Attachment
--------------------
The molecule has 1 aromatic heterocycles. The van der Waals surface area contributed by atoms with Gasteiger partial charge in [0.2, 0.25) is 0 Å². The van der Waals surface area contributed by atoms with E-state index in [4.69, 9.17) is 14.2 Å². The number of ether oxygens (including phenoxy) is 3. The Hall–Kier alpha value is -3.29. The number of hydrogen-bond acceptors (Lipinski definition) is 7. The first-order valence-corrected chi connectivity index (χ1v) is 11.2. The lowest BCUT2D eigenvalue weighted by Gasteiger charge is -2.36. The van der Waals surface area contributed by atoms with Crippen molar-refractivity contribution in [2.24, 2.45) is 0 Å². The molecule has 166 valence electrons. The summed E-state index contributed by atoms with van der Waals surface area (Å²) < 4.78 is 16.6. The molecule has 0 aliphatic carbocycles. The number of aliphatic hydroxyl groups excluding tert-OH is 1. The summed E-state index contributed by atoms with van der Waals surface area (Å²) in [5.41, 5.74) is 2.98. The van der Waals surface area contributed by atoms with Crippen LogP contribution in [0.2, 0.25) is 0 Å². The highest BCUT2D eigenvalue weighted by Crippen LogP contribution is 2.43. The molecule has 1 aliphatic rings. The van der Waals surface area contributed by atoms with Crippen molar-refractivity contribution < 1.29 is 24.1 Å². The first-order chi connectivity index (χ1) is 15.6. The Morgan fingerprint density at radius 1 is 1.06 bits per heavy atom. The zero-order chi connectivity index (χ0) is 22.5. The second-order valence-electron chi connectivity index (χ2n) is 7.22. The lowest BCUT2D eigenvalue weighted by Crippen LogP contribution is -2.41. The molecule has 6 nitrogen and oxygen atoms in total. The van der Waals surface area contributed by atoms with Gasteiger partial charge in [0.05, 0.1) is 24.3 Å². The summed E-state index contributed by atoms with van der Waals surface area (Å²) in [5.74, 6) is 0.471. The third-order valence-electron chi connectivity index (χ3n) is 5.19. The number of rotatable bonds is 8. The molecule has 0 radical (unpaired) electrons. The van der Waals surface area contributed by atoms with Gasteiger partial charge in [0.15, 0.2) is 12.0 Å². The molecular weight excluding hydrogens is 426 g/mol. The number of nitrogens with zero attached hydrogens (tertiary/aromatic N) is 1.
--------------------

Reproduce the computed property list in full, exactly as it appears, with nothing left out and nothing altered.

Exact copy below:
The molecule has 1 aromatic heterocycles. The van der Waals surface area contributed by atoms with Gasteiger partial charge in [0.2, 0.25) is 0 Å². The van der Waals surface area contributed by atoms with E-state index in [4.69, 9.17) is 14.2 Å². The number of ether oxygens (including phenoxy) is 3. The Hall–Kier alpha value is -3.29. The number of hydrogen-bond acceptors (Lipinski definition) is 7. The first-order valence-corrected chi connectivity index (χ1v) is 11.2. The lowest BCUT2D eigenvalue weighted by Gasteiger charge is -2.36. The van der Waals surface area contributed by atoms with Crippen molar-refractivity contribution in [2.24, 2.45) is 0 Å². The molecule has 166 valence electrons. The summed E-state index contributed by atoms with van der Waals surface area (Å²) < 4.78 is 16.6. The molecule has 0 aliphatic carbocycles. The number of aliphatic hydroxyl groups excluding tert-OH is 1. The summed E-state index contributed by atoms with van der Waals surface area (Å²) in [5.41, 5.74) is 2.98. The van der Waals surface area contributed by atoms with Crippen LogP contribution in [0.2, 0.25) is 0 Å². The highest BCUT2D eigenvalue weighted by Crippen LogP contribution is 2.43. The molecule has 1 aliphatic rings. The van der Waals surface area contributed by atoms with Crippen molar-refractivity contribution < 1.29 is 24.1 Å². The first-order chi connectivity index (χ1) is 15.6. The Morgan fingerprint density at radius 1 is 1.06 bits per heavy atom. The zero-order chi connectivity index (χ0) is 22.5. The second-order valence-electron chi connectivity index (χ2n) is 7.22. The lowest BCUT2D eigenvalue weighted by Crippen LogP contribution is -2.41. The molecule has 6 nitrogen and oxygen atoms in total. The van der Waals surface area contributed by atoms with Gasteiger partial charge in [0.05, 0.1) is 24.3 Å². The summed E-state index contributed by atoms with van der Waals surface area (Å²) in [5.74, 6) is 0.471. The third-order valence-electron chi connectivity index (χ3n) is 5.19. The number of rotatable bonds is 8. The molecule has 0 radical (unpaired) electrons. The van der Waals surface area contributed by atoms with Gasteiger partial charge in [0.15, 0.2) is 12.0 Å². The molecular weight excluding hydrogens is 426 g/mol. The number of nitrogens with zero attached hydrogens (tertiary/aromatic N) is 1.